The immediate economic impact of Russia’s horrific invasion of Ukraine on UK arable farming has been to increase both growing costs and the value of grain. But as diesel, fertiliser, pesticide and grain prices continue to fluctuate wildly, it’s impossible to know, as growers, whether or not we face a viable future.

A big problem, of course, is that the UK is no longer the industrial powerhouse it once was. This means that most of the agri-chemicals, fertilisers and farm machinery that arable farmers need are now imported.

This dependence on imports adds greatly to the instability of our input prices. We cannot even be sure of being able to get adequate supplies, but additionally what we pay for them is subject to extreme volatility. A tractor or a tonne of ammonium nitrate that is made in a country where the currency suddenly strengthens against sterling is immediately going to cost a lot more to the British farmer trying to buy it.

Thankfully, it is a long time since arable farmers had to grow home-produced grain in an economic environment dominated by the effects of a war. But at least during the two world wars of the 20th century, the array of inputs required to grow a crop was limited. Work was largely carried out by horses, which ran on oats rather than diesel. Once sown, it was down to the vagaries of the season as to whether or not the farmer achieved a good harvest.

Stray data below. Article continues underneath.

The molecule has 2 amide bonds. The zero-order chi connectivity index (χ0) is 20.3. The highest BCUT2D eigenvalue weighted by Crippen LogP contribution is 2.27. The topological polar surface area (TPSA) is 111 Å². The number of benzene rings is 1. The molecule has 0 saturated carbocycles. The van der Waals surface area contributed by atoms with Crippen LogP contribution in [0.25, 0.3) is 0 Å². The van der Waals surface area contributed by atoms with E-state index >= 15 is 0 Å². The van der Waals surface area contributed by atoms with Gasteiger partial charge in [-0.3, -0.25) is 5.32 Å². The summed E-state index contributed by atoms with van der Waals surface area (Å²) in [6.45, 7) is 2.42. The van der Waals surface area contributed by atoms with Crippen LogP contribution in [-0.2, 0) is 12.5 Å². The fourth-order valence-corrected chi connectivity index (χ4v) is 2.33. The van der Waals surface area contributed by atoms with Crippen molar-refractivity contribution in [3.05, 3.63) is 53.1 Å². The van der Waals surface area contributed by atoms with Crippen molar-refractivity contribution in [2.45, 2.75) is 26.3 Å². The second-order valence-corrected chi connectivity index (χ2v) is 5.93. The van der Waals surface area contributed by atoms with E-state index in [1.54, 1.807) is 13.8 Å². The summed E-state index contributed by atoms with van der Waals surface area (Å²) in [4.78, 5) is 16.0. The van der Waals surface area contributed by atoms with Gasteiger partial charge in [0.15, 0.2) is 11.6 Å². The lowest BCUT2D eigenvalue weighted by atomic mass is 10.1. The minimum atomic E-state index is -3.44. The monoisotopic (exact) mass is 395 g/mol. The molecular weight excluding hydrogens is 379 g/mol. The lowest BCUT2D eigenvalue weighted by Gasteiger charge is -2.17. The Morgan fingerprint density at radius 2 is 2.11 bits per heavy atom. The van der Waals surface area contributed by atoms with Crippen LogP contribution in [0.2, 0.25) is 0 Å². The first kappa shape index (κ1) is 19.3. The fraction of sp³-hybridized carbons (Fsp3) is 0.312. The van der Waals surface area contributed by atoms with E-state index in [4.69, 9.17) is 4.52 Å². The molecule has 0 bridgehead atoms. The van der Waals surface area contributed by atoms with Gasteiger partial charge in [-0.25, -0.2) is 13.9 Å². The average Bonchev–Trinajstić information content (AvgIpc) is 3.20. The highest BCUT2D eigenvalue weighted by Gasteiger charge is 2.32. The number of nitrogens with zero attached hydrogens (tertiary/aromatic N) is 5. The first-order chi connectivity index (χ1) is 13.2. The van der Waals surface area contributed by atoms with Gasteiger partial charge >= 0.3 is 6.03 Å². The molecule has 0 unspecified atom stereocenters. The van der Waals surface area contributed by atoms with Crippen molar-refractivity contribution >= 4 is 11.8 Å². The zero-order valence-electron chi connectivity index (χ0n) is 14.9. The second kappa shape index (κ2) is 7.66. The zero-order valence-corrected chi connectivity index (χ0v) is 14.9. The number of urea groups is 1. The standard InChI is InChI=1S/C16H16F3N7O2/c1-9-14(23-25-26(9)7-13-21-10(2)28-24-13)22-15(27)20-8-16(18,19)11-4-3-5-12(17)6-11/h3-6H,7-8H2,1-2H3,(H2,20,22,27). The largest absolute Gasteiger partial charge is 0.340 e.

Contrast that to today, where we try to guarantee a good harvest through the application of an endless array of pesticides and artificial fertilisers. Having created ‘tramlines’ in our crops, we turn them into busy thoroughfares by passing along them with a sprayer throughout the growing season to implement a programme of herbicide, fungicide and insecticide applications.

As if that weren’t enough, we then follow the sprayer with a fertiliser spreader to carry out a series of ammonium nitrate dressings at different growth stages.

There is no obvious way of weaning the modern arable farmer off this dependence on expensive inputs. So, in the wake of Putin’s assault on Ukraine, if the Government ever becomes serious about developing a policy that ensures stable levels of home grown grain production, it will also have to take an interest in making the UK more self-sufficient in the manufacture of the inputs, like farm machinery and agri-chemicals, that grain producers need.